One of the biggest causes for speculation during the run-up to the Doctor Who Fiftieth Anniversary special was which (if any) former Doctors would be involved. It was announced that David Tennant would be a part of it, and just before it aired, Eighth Doctor Paul McGann appeared in The Night of the Doctor webisode, but what about other Doctors from the Classic Era? Without them, the show wouldn’t be what it is today, but for a long time all we knew was that, in what appeared to be some kind of BBC publicity stunt, Peter Davison, Colin Baker, and Sylvester McCoy (the fifth, sixth, and seventh Doctors, respectively) had appeared outside of the Beeb in London with signs protesting the lack of classic Doctors in the anniversary special. Well, now we know — those photos that made the rounds of the Internet were, in fact, taken during the making of The Five(ish) Doctors, a half-hour film written and directed by Peter Davison as part of the Fiftieth Anniversary festivities.
The premise of the film, which takes its name from the multi-Doctor story that aired during the twentieth year of the show, is that Davison thinks that classic Doctors should have a part in the anniversary special and volunteers himself for the part, enlisting the help of Baker and McCoy along the way. When their repeated phone calls to Steven Moffat and protests outside of the BBC have no effect, they take it upon themselves to go to Cardiff where, with a little help from Davison’s family connections (you did know that David Tennant is his son-in-law, right?), they sneak into the Roath Lock studios where the show is being filmed and attempt to create a part for themselves. Are they successful? Well, you’ll just have to watch to find out.
The Five(ish) Doctors is a wonderful tribute to Who old and new in the guise of a comedic masterpiece -—as one of the hosts of the Verity! Podcast noted, Davison can quit the acting gig and become a full-time comedy writer any time. The antics of the Doctors are hilarious, and they are always quite good at poking fun at themselves, from Davison’s repeated (and failed) attempts to get people to recognize him to Sylvester McCoy’s constant references to his participation in the Hobbit movies (and Peter Jackson and Ian McKellen even have cameos). Paul McGann is included in their group as well — he promises to help them out if he doesn’t have any other filming commitments. Tom Baker, however, the other living classic Doctor, only appears in the form of footage from “Shada,” the Douglas Adams story that was filmed but never aired. (If, like me, you have very limited knowledge of classic Who, let me explain why this is absolutely hilarious — Tom Baker refused to take part in “The Five Doctors” in 1983. In order to live up to the episode title, they stuck in bits and pieces of “Shada” footage, since no one had seen it on TV up to that point.)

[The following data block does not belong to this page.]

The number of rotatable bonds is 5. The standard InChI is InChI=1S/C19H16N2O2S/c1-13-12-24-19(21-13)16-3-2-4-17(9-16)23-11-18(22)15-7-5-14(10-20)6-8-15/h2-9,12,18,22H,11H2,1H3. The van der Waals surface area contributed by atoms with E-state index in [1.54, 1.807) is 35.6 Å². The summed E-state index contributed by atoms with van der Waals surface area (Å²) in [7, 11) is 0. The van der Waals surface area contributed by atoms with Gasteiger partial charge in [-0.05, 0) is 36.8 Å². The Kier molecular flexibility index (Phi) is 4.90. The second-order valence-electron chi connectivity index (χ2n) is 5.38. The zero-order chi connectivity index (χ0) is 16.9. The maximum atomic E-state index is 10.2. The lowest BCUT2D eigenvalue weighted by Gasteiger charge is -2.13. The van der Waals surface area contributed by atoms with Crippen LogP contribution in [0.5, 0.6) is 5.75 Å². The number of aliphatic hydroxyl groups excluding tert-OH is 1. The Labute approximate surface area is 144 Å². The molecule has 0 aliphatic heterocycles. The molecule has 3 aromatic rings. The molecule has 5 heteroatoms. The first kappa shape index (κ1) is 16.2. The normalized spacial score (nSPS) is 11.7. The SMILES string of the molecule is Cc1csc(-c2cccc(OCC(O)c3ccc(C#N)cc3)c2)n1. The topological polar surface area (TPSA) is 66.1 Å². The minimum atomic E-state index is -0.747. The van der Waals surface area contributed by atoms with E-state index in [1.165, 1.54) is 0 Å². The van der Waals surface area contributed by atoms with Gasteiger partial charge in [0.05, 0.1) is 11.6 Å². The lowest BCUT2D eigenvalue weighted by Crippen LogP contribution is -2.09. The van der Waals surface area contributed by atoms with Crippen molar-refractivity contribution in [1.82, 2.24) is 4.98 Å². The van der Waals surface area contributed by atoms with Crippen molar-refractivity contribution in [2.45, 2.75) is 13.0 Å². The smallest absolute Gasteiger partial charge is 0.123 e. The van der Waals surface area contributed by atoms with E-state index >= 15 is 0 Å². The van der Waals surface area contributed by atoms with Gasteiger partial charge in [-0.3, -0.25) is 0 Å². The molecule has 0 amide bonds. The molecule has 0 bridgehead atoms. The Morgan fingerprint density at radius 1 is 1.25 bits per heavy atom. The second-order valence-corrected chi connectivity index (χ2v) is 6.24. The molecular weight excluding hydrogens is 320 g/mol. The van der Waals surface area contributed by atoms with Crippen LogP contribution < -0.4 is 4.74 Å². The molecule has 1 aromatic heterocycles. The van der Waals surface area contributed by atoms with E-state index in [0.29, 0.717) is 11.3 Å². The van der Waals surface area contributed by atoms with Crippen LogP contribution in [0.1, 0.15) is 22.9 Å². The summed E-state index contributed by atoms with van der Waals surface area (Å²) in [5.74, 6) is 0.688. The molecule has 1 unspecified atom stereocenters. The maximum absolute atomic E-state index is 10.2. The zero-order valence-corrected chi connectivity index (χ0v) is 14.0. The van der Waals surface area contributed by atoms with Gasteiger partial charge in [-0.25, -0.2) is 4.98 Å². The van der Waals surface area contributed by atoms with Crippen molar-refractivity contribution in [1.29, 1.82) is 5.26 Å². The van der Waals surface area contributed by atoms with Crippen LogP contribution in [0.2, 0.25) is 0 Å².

In addition to the aforementioned “Shada” callback, there are numerous references to keep classic Who fans entertained — some I sort-of recognize but I’m sure many more went over my head. If you’re a New Who fan like me, however, don’t be turned off by the fact that it’s about classic Doctors. Many people involved with Doctor Who currently and just recently in the past appear in this film. In addition to Tennant (and his wife, Davison’s daughter Georgia Moffett) and Moffat, notable New Whovians include John Barrowman (who is trying to hide a hilarious secret when he runs in to the trio in London), Nicholas Briggs (the voice of the Daleks), and former show runner Russell T. Davies. The Doctor Who Experience museum in Cardiff even gets a few minutes in the spotlight — the three Doctors visit it before going to the studio in order to get their old costumes (their original jackets — yes, even Baker’s amazing Technicolor dreamcoat — that they wear on top of their fifth, sixth, and seventh Doctor costume t-shirts.)
There is so much more that could be said, but I’ll limit myself to only one more — go watch this video! There is so much good stuff here for new and old fans alike. It has to be one of my favorite parts of the Fiftieth Anniversary hoopla, hands down.
Some of my inside information (i.e., the references I didn’t get when I watched it, particularly the Tom Baker “Shada” clip) came from the Staggering Stories Podcast commentary. The analysis/review/squee I most enjoyed was that of the Verity! Podcast crew. No, that’s not a link to the specific episode — I couldn’t remember which one it was where they discussed it and the show notes didn’t help. You need to listen to them all, anyway, it’s an awesome podcast!